Trine 2 developer Frozenbyte has revealed a number of small concessions Nintendo has made with the Wii U eShop which make it a highly attractive destination for indies and smaller companies.
Speaking to IGN, Frozenbyte marketing manager Mikael Haveri said the Wii U eShop leaves a lot of power in the developer or publisher’s hands.
“That’s what we love about the new eShop, we have the power to price our products as we please, with just some basic guidelines from the big guys,” he said.
“We can set our own pricing and actually continuing on that by setting our own sales whenever we want. It is very close to what Apple and Steam are doing at the moment, and very indie friendly.”
On top of that, Nintendo doesn’t charge indies for patches, something which often leads to major delays on console games getting fixes.
“Simply put they’ve told us that there are no basic payments for each patch (which were pretty high on most platforms) and that we can update our game almost as much as we want. For indie developers this is huge,” Haveri said.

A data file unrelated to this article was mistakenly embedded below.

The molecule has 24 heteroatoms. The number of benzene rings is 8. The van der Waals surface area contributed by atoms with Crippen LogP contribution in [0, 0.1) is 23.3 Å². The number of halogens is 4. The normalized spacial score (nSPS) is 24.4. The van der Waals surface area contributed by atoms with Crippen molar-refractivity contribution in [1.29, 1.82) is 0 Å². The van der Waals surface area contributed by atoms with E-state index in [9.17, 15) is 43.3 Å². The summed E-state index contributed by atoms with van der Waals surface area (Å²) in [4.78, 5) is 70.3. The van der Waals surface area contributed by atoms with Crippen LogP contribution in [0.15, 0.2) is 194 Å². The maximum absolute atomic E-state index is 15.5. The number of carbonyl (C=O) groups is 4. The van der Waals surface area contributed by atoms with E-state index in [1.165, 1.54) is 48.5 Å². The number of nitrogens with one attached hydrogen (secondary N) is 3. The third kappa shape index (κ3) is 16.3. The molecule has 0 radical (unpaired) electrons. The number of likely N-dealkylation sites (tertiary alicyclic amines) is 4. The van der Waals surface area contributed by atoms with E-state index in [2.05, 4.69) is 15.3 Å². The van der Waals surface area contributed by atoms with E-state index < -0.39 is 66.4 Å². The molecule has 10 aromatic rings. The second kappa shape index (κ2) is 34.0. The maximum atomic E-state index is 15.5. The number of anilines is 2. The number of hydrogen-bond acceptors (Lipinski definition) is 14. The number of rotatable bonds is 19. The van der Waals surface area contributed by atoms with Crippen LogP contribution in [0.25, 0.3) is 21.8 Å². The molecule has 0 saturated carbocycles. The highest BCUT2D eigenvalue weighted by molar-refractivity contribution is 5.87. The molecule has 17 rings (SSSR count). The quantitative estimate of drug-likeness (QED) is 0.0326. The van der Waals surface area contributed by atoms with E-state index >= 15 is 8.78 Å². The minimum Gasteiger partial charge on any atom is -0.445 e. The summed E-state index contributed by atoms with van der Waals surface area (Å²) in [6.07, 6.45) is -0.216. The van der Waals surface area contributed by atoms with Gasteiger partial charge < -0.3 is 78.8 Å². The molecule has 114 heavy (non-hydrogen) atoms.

Haveri said Nintendo’s embrace of a more flexible approach to digital distribution is an acknowledgment that its earlier eShops weren’t “up to par”.
“Nintendo messed up the worst last time around. Now they really know that they have to make a huge improvement to get back into the game,” he said.
“What I have seen and heard so far is amazing and it’s definitely going in the right direction as far as small developers are concerned.”
Frozenbyte’s Trine 2: Director’s Cut launched on the Wii U eShop today; here’s the launch trailer.
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